Curing is an important and necessary step in making sure your harvest can be stored for winter. Essentially, curing is the drying and toughening of the skin. Crops that have been cured properly will last all winter in good storage conditions. Without curing, they rot!
What needs to be cured?
Some crops must be cured to make long-term storage possible, but this isn’t true for everything. Curing is required to store: Garlic, Onions, Potatoes, and Winter Squash.
There are 2 ways to cure crops:
- Method 1: Outdoors in the sun
- Method 2: Indoors in a warm airy room
In this post, we’ll be exploring both methods, followed by a little FAQ. If you have any other questions or experiences to share about curing, please leave them in the comments below or email our horticulture team at firstname.lastname@example.org
Method 1: Curing outdoors in the sun
When the weather is good, curing takes place right in the field! When crops are fully mature, harvest them carefully, making sure not to bruise or scratch them. Simply pull up garlic, onions, and potatoes. Snip Winter Squash from the vine, leaving 1-4 inches of stem on the squash.
Leave them right where they are for 14 days until they are thoroughly dry. If wet weather or frost is expected, leave them as long as possible before moving them into a sheltered environment for the remaining days.
Method 2: Curing indoors in a warm airy room
Carefully move harvested crops into a warm airy room, making sure not to bruise or scratch them. Hang or pack them into containers that allow for lots of air circulation. Ideally, they should be kept at 25-30C for 14 days. After curing, crops should be kept in a cool area out of direct sun for long-term storage.
Is curing really necessary?
Yes. Garlic, Onions, Potatoes, and Winter Squash that have not been cured will rot in long-term storage. If long-term storage is your goal, curing is non-negotiable!
I never do anything special and my crops still last all winter. Curing doesn’t seem THAT important…
Sounds like you’re harvesting right and storing well. That’s curing – and you’re a natural!
How can I tell if my produce is done curing?
Generally speaking, if it is kept warm and dry for a full 14 days, it is done. With experience, you may be able to tell from inspecting potatoes and winter squash but as a beginner, that would be tough! Garlic and onions are easier to tell. Their skins should be dry as paper and flake away at your touch- just like the garlic and onions you would buy at a store.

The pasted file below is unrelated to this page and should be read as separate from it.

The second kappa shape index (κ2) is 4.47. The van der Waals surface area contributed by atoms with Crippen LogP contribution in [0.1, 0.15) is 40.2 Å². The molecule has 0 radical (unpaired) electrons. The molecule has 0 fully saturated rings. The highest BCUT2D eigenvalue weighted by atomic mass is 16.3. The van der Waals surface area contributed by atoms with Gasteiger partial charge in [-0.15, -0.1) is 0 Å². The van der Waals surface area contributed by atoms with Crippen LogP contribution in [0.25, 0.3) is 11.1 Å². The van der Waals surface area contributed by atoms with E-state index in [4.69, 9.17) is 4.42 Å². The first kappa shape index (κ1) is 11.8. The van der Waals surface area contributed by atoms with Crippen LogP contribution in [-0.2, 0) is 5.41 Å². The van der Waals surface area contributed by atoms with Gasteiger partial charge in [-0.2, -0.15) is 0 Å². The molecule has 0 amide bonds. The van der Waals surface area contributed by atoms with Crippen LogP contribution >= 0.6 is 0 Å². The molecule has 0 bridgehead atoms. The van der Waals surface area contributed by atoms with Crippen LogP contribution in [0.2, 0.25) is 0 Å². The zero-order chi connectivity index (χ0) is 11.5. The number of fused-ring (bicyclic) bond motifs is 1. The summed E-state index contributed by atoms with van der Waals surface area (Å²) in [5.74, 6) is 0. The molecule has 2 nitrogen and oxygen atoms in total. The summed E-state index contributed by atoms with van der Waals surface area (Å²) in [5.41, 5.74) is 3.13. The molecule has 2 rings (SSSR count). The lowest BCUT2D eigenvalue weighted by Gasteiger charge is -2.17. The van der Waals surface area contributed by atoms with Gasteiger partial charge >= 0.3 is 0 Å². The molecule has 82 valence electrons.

It has been 14 days but my produce doesn’t seem dry enough. What do I do?
It is possible that the humidity has been too high. If you are curing outdoors, check the forecast. If drier weather is predicted, leave them out to take advantage of it. Otherwise, move them into a sheltered area. If you are curing indoors, turn up the heat to help take the dampness out of the air and/or get a dehumidifier in there to get the job done.
Some of my veggies are rotting during the curing process. Am I doing something wrong?
Humid conditions will slow drying time, increasing the chances for rot to set in. See the point above about decreasing humidity.
Another reason for rotting veggies during the curing process is damage and disease. Exposing damaged or diseased vegetables to warmth for 2 weeks will probably cause them to rot instead of dry properly. There’s nothing you can do about it, that’s just part of the process. Check your supply for “bad apples” because just like the old saying goes, it only takes one to ruin the bunch!
In the future, you won’t have this problem as much. With experience, you’ll fine-tune your process. Like everything else in the garden, it takes time to learn. You will improve with each year that passes.
Don’t hesitate to email our in-house garden team at email@example.com with any questions that might come up along the way.